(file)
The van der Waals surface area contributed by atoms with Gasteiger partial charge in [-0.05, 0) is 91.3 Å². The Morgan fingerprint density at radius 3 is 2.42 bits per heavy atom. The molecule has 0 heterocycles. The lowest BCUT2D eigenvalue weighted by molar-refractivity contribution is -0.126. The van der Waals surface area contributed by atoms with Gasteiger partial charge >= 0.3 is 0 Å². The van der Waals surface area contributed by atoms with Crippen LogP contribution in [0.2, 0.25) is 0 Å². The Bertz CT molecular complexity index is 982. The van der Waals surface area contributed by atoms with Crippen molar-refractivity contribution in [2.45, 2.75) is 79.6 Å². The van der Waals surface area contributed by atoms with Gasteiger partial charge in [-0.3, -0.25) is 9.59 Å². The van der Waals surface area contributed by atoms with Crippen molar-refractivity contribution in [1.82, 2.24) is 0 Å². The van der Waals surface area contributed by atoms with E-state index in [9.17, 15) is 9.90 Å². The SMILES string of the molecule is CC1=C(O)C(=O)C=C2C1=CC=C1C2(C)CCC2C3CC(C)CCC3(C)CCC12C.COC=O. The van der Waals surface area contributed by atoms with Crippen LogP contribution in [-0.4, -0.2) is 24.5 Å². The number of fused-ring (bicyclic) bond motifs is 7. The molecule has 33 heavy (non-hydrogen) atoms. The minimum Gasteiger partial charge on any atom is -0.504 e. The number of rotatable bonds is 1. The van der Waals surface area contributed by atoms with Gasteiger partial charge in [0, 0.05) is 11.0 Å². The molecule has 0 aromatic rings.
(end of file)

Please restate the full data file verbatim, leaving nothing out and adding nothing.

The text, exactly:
The van der Waals surface area contributed by atoms with Gasteiger partial charge in [-0.05, 0) is 91.3 Å². The Morgan fingerprint density at radius 3 is 2.42 bits per heavy atom. The molecule has 0 heterocycles. The lowest BCUT2D eigenvalue weighted by molar-refractivity contribution is -0.126. The van der Waals surface area contributed by atoms with Gasteiger partial charge >= 0.3 is 0 Å². The van der Waals surface area contributed by atoms with Crippen LogP contribution in [0.2, 0.25) is 0 Å². The Bertz CT molecular complexity index is 982. The van der Waals surface area contributed by atoms with Crippen molar-refractivity contribution in [2.45, 2.75) is 79.6 Å². The van der Waals surface area contributed by atoms with Gasteiger partial charge in [-0.3, -0.25) is 9.59 Å². The van der Waals surface area contributed by atoms with Crippen molar-refractivity contribution in [1.82, 2.24) is 0 Å². The van der Waals surface area contributed by atoms with E-state index in [9.17, 15) is 9.90 Å². The SMILES string of the molecule is CC1=C(O)C(=O)C=C2C1=CC=C1C2(C)CCC2C3CC(C)CCC3(C)CCC12C.COC=O. The van der Waals surface area contributed by atoms with Crippen LogP contribution in [-0.4, -0.2) is 24.5 Å². The number of fused-ring (bicyclic) bond motifs is 7. The molecule has 33 heavy (non-hydrogen) atoms. The minimum Gasteiger partial charge on any atom is -0.504 e. The number of rotatable bonds is 1. The van der Waals surface area contributed by atoms with Gasteiger partial charge in [0, 0.05) is 11.0 Å². The molecule has 0 aromatic rings.